Something that you may also want, when dealing with many devices, is to collapse them all to see more of them, so simply [ALT]/[Option]+Click the little triangle icon on the top left of one of these devices, this will collapse all the devices on this rack column (this is where using a rack column for this operation comes handy):
Ok, now it’s easier to select them all:
6) Click the Mixer to select it and [Shift]+Click the last instrument or device that belongs to this group that’s going into a Combinator
7) Right-Click on any of the selected and choose Uncombine
This will “explode” the number of devices you’re seeing in the rack because you just exposed all previously hidden devices inside any of the Combinators in this group. Don’t worry, it may look a bit ugly and messy but that’s a temporary price to pay when trying to fit already combined instruments into a new Combinator.
Ok, now we can do the final step: Select them all again, including the newly visible devices.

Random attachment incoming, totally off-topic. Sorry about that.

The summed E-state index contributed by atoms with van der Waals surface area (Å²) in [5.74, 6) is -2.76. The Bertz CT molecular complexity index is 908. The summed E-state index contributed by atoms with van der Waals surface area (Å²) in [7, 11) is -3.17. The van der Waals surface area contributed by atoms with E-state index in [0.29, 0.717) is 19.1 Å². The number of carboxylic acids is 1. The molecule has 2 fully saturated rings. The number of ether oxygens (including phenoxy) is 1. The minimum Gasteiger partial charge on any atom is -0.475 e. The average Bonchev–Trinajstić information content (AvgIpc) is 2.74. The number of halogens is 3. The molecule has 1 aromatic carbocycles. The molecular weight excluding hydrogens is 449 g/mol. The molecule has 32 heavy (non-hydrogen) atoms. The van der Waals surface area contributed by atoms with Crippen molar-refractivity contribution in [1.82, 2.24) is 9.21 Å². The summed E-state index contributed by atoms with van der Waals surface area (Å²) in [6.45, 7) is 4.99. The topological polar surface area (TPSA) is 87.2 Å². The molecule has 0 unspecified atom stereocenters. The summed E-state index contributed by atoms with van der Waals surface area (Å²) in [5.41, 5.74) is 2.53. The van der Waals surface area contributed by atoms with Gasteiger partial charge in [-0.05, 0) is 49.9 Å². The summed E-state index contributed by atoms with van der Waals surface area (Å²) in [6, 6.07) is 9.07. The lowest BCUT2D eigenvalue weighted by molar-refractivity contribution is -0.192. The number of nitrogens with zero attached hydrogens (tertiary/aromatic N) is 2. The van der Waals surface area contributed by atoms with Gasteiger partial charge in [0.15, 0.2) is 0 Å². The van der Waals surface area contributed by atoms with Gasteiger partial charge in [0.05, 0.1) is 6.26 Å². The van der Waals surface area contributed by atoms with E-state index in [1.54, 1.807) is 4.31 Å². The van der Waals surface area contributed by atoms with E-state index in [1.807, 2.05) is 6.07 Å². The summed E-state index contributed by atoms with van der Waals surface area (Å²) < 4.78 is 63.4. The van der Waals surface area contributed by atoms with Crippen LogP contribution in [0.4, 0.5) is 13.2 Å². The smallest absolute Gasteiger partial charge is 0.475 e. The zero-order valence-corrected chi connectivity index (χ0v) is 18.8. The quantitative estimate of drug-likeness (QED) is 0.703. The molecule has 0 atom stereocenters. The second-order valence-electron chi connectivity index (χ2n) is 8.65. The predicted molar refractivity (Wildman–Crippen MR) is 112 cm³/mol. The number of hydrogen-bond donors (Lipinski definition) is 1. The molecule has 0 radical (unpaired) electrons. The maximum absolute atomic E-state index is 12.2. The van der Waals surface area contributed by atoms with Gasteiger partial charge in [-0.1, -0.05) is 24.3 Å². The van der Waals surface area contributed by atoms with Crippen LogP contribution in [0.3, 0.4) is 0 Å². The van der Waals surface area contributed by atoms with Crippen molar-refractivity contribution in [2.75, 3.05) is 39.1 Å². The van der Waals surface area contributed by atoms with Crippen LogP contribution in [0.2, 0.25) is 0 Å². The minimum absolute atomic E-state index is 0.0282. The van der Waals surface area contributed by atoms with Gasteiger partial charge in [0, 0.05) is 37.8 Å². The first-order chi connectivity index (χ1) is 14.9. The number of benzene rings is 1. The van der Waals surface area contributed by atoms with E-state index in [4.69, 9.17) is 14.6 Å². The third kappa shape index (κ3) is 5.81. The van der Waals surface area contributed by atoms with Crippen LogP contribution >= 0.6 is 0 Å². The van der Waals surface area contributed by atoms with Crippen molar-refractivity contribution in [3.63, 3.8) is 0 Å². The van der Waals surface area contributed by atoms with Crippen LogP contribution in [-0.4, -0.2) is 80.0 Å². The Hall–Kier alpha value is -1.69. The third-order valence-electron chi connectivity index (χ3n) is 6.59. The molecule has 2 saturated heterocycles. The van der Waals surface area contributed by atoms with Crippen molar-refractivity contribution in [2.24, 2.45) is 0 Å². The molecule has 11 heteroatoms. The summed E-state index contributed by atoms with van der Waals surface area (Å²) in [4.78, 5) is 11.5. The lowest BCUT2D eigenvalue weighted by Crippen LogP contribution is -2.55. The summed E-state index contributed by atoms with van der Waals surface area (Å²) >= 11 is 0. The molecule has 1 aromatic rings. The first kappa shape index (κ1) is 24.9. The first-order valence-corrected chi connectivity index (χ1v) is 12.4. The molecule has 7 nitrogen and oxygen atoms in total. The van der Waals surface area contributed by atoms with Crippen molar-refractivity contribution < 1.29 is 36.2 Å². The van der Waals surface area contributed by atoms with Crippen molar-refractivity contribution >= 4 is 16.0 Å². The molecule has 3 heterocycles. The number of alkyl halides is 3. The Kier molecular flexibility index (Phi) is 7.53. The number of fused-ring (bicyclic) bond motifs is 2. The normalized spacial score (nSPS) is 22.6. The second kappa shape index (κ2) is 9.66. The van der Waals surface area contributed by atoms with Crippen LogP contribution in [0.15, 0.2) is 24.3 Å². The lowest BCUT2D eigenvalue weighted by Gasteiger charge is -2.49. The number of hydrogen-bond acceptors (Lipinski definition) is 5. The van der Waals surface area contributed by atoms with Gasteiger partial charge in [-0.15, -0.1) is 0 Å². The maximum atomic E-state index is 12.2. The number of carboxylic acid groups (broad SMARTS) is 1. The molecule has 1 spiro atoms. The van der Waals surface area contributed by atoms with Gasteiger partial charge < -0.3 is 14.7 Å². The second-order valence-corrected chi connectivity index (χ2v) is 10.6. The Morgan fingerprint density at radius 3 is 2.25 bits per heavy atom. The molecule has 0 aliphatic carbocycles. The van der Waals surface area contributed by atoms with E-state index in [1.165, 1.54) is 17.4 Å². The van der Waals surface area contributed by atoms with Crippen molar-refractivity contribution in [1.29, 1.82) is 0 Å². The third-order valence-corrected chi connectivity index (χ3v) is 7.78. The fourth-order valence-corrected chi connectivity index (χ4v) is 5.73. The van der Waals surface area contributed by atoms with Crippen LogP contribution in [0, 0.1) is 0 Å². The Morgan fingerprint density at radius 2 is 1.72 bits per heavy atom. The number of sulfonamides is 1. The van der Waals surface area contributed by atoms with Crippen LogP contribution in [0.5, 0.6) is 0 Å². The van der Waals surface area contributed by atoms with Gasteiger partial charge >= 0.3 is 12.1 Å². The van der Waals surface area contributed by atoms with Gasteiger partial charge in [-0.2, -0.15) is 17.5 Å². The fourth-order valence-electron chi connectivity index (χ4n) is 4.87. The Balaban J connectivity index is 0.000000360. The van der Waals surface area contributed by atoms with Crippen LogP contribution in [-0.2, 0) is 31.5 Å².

8) Click the Mixer again, at the top and [Shift]+Click the last device in the group (again, this is where using a new rack column for this procedure pays off, because all the devices you see in that rack column belong to the group you’re working with)
9) Right-Click any of the selected devices and choose the Combine option
…and we’re done!
Playing this Combinator will get you the original 3 sounds being played simultaneously by the same controller or sequencer track, achieving the sound layering we wanted with this example.
But, but, but… !!!
Yes, I know, we answered one question only to get a bunch more questions popping-up:
What about splitting those instruments into different sections of the keyboard?
Isn’t there some optimizations we could do in that audio path and effects in use?
What about those rotary knobs and buttons that now do nothing?
There’s a lot more to say about the Combinator, obviously. This was an light introduction to one of its simplest uses.
Future tutorials will pick where this one left off and introduce more advanced notions and uses of the Combinator that may be helpful to new Reason users trying to grasp what they got themselves into: The wonderful and powerful world of the Reason virtual rack.
Now I have a question for you: Would you do it differently? How and why?